Continuing Education

Lateral Bracing of Beams Provided by Standing Seam Roof System: Concepts and Case Study

The standing seam roof (SSR) system is the most commonly used roof system for metal buildings due to its superior durability, water tightness, and energy efficiency. In this type of system, SSR panels attach to Z-shaped or C-shaped purlins with clips, and the purlins are in turn connected to rafters (i.e. roof beams). In the design of the rafters, it is often assumed that the purlins and SSR system are capable of laterally bracing the rafter against lateral torsional buckling. However, it is unclear whether the SSR system is capable of restraining the purlins from longitudinal movement with adequate strength and stiffness.

In this study, a total of 11 full-scale SSR specimens were tested to investigate the effects of different standing seam roof configurations (SSR panel type, clip type and purlin spacing) on the in-plane stiffness and strength of the SSR system. This data is then used to evaluate the effectiveness of the SSR system for providing restraint to the longitudinal movement of the purlins. Results show that variations in the type of clip and SSR panel have a major impact on the strength and stiffness of the specimens, and that the measured stiffness may not be sufficient to satisfy the requirements in AISC 360-16 for lateral bracing of the rafter.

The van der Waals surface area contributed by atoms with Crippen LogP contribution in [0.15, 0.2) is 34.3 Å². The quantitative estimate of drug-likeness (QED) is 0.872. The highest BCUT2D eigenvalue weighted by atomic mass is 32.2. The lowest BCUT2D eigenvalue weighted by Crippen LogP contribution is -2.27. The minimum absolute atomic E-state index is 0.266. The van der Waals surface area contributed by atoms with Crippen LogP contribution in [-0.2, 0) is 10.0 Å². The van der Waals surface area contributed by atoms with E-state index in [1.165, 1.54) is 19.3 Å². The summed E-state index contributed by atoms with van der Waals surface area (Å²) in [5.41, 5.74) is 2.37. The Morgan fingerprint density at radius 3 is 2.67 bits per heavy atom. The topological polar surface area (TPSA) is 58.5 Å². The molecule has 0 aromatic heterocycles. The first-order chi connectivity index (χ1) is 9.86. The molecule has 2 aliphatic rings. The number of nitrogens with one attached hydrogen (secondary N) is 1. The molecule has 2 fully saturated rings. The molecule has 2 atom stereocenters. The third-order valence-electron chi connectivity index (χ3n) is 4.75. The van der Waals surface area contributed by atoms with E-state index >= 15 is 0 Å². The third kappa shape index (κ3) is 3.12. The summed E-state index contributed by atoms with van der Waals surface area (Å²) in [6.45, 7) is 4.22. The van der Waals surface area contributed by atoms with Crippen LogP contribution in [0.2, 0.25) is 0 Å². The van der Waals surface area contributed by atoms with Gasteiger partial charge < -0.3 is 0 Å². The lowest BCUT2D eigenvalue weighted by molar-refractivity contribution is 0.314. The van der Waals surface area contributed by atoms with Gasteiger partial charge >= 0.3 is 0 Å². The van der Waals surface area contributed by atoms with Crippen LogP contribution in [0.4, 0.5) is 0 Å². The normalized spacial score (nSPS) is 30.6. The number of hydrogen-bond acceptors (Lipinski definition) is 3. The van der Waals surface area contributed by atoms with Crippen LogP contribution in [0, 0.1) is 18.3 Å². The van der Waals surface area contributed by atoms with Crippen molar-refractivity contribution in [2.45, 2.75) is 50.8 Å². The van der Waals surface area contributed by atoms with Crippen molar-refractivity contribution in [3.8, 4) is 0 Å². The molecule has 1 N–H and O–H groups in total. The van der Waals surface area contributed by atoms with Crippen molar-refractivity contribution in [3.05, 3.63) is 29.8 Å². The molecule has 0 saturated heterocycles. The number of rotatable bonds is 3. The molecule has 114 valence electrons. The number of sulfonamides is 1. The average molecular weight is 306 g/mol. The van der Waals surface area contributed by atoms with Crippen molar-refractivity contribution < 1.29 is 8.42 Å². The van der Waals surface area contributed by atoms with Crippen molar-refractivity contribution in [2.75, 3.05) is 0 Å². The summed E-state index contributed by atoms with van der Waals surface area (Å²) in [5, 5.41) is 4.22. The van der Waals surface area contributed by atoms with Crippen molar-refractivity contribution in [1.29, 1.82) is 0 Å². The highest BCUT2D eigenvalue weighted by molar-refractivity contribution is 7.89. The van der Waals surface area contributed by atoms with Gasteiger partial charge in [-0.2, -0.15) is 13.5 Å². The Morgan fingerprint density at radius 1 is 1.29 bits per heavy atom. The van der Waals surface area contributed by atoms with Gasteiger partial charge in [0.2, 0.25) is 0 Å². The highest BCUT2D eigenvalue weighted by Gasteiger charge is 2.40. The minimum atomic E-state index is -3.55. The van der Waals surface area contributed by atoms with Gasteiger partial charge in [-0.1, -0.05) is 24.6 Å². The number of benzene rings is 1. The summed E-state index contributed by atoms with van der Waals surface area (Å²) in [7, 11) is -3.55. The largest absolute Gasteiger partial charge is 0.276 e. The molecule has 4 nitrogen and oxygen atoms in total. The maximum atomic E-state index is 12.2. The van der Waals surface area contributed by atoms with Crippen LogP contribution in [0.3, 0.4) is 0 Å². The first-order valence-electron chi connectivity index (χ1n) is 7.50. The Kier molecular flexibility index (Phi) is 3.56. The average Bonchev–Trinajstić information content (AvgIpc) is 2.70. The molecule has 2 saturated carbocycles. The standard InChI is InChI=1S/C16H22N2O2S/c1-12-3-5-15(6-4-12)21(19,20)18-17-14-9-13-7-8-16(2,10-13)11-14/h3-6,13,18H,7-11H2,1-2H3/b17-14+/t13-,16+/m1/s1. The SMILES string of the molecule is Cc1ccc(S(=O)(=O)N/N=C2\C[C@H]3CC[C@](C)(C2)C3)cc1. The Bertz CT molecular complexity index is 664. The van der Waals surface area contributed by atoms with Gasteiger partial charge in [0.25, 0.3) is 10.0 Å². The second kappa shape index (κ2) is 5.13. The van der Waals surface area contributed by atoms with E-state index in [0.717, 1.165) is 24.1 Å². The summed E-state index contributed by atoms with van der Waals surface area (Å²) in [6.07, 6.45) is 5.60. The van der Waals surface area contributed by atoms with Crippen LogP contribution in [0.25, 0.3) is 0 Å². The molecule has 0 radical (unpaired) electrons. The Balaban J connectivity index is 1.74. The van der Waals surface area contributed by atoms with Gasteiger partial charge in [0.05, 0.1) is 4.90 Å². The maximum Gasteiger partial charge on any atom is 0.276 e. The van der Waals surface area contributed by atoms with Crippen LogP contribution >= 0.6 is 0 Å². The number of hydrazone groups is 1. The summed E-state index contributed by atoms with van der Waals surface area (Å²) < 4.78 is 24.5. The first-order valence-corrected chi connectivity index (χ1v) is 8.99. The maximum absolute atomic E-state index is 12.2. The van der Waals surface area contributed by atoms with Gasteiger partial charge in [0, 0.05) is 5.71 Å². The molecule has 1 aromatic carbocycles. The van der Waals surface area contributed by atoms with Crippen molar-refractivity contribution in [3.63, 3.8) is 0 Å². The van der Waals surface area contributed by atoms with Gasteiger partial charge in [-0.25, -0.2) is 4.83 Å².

• Date: 4/21/2020 - 4/24/2020
  • PDH Credits: 0


Gengrui Wei, Virginia Polytechnic Institute ans State University, Blacksburg, Virginia; Benjamin W. Schafer, Johns Hopkins University, Baltimore, Maryland; Michael Seek, Old Dominion University, Norfolk, Virginia; Matthew R. Eatherton, Virginia Polytechnic Institute ans State University, Blacksburg, Virginia

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